The Cause of One of the Most Intriguing Phenomena in the Universe Has Been Discovered

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The origin of one of the most mysterious phenomena in the universe is becoming clearer. The phenomenon is a burst of repetitive rapid radio (FRB), which emits intense radio waves lasting milliseconds. Only 24 FRBs were observed and only this, FRB 121102, has been repeated.


The fact that he keeps repeating allowed astronomers to study this event like no other FRB. They were able to confidently place their origin within the star-forming region of a dwarf galaxy 3 billion light years from Earth. Researchers have also discovered that a neutron star would probably cause it, and now, thanks to new observations, an international team of researchers has narrowed down to just a few hypotheses.

As reported in the journal Nature, the FRB 121102 is caused by a neutron star surrounded by a strong magnetic field. Researchers suggest that this field could be created by a massive material coming from a black hole or by a wind magnetized inside a nebula or supernova remnant. This hypothesis comes from observations that suggest that the radio emission was polarized due to the magnetic field. Magnetic fields can twist light emissions and the stronger the field, the greater the torseness.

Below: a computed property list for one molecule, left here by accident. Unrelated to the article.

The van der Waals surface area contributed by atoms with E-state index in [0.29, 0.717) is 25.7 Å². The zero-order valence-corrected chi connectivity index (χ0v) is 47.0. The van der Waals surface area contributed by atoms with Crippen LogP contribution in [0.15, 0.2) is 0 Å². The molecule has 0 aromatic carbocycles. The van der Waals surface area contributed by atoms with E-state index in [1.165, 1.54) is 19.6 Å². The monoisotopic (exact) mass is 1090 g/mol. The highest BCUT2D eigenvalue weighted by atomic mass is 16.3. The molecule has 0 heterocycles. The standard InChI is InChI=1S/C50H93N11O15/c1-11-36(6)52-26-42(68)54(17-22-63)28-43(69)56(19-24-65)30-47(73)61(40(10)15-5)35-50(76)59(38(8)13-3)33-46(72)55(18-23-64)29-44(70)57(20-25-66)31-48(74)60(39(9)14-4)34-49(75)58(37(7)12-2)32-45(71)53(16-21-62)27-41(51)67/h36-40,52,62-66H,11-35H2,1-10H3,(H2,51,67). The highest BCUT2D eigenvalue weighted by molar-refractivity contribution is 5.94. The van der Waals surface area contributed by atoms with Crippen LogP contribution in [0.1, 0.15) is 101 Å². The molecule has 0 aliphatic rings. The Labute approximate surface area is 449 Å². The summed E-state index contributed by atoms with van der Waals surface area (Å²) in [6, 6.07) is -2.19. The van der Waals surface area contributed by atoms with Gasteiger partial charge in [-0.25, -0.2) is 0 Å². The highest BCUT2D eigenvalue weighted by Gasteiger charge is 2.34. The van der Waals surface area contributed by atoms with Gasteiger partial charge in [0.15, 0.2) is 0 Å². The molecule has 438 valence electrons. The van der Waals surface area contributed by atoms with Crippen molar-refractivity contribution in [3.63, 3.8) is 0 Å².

"The only known sources in the Milky Way that are twisted as far as FRB 121102 are in the center of the Galaxy, which is a dynamic region near a massive black hole. Perhaps the FRB 121102 is in a similar environment in its host galaxy,” said Daniele Michilli, the study's lead author. "However, the torsion of radio bursts can also be explained if the source is located in a powerful nebula or a remnant of supernova," he concluded.

This new understanding of the source comes from the combination of observations at the Arecibo Observatory and observations at even greater frequencies from the Breakthrough Listen project at the Green Bank Telescope.

"The polarization properties and shapes of these bursts are similar to the radio emission of young and energetic neutron stars in our galaxy," added co-author Andrew Seymour of the Arecibo Observatory. "This provides support for models that radio blasts are produced by a neutron star," he said.

The team will continue to monitor FRB 121102 with the hope of determining which scenario is most likely the black hole or highly magnetized nebula.

"If we study the properties of this source in more detail (for example, trying to observe higher resolution, see if it is changing brightness over time, whether it is another polarized source, etc.), we can expect to conclude whether it represents a black hole or a nebula, "said Jason Hessels, lead author.

The FRB 121102 is a single radio explosion, but this research may allow us to better understand all FRBs. [ IFLS ]

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